IBCLC, Lactation Consultant, LC.....Why do I need one?
Updated: Dec 28, 2021
I'm sure you've seen the abbreviation IBCLC and thought, what the heck is that?! Trust me, when I was first interested in the lactation world, I was confused by all of the abbreviated credentials as well. Let's start with a little clarification.
IBCLC: International Board Certified Lactation Consultant
People who use this abbreviation of the credential after their name have gone through 1 of 3 different pathways consisting of clinical hours and/or education and clinical hours and have passed their board exam to become certified as a lactation consultant. Not an easy feat.
So, what do IBCLC's actually do?
A lot! You may think of lactation consultants just for newborns and breastfeeding, but we really cover a lot more than that. Keep reading!
This is obvious, but did you know we work with breastfeeding babies, toddlers and children of all ages? Anything goes!
As an IBCLC we are experts at feeding, not just breastfeeding. We have training on how to bottle feed, what type of bottles are best to transition from breast to bottle and what types of bottle nipples to use.
As IBCLC's we can advise on a pumping plan: when to pump, how long to pump, and tips and tricks to make pumping easier and more efficient. We can also help with sizing your pump flanges and troubleshooting pumping problems.
With insurance now covering up to 6 visits, it is a great idea to meet and establish care with an IBCLC before baby arrives! We can talk about feeding goals, answer questions and concerns, and come up with a plan for when and after baby arrives.
Returning To Work
Returning to work can be a hard transition, and we are here to help make that transition as seamless as possible by coming up with a plan for pumping and bottle feeding as well as helping you with a plan that you can take into your work day.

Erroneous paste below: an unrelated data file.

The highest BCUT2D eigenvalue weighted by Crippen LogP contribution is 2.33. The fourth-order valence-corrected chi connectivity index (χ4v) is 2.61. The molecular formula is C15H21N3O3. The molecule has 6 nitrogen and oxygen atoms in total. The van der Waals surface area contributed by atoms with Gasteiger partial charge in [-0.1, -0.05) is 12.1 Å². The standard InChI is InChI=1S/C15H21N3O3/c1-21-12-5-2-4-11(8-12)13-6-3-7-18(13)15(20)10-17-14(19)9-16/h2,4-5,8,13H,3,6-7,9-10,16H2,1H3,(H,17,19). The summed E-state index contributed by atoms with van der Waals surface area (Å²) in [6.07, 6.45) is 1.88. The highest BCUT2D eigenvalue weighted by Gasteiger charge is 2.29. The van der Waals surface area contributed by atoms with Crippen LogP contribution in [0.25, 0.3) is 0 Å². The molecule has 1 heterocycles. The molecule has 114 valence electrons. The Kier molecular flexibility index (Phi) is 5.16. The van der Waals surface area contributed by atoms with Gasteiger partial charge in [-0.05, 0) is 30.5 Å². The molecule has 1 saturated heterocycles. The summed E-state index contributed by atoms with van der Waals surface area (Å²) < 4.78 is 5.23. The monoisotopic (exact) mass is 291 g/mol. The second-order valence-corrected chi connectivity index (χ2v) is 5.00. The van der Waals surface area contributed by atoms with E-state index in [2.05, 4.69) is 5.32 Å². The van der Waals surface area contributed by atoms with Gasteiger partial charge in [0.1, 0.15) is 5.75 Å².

We can chat about a plan to start weaning your child when you're ready, and if your baby decides to wean before you are ready, we can chat about ways to reduce milk supply slowly to prevent clogged ducts and mastitis.
Starting solids can be an exciting and scary time for families. We can chat about ways to introduce solids, how to know your baby is ready, and what the transition from breastfeeding to solids typically looks like.
A lot of IBCLC's offer breastfeeding classes which take a deeper dive into the world of lactation and infant feeding. These classes are a great way to ask questions and talk about possible concerns you may have and also a great way to meet other mamas-to-be!
As you can see, the scope and training of a lactation consultant go far beyond feeding in the newborn days. With insurance now covering multiple visits, we don't have to try to fit a year's worth of lactation education into one visit. Reach out to your local IBCLC today to schedule an appointment and come up with a plan that works for you!
Kelsey RN, BSN, IBCLC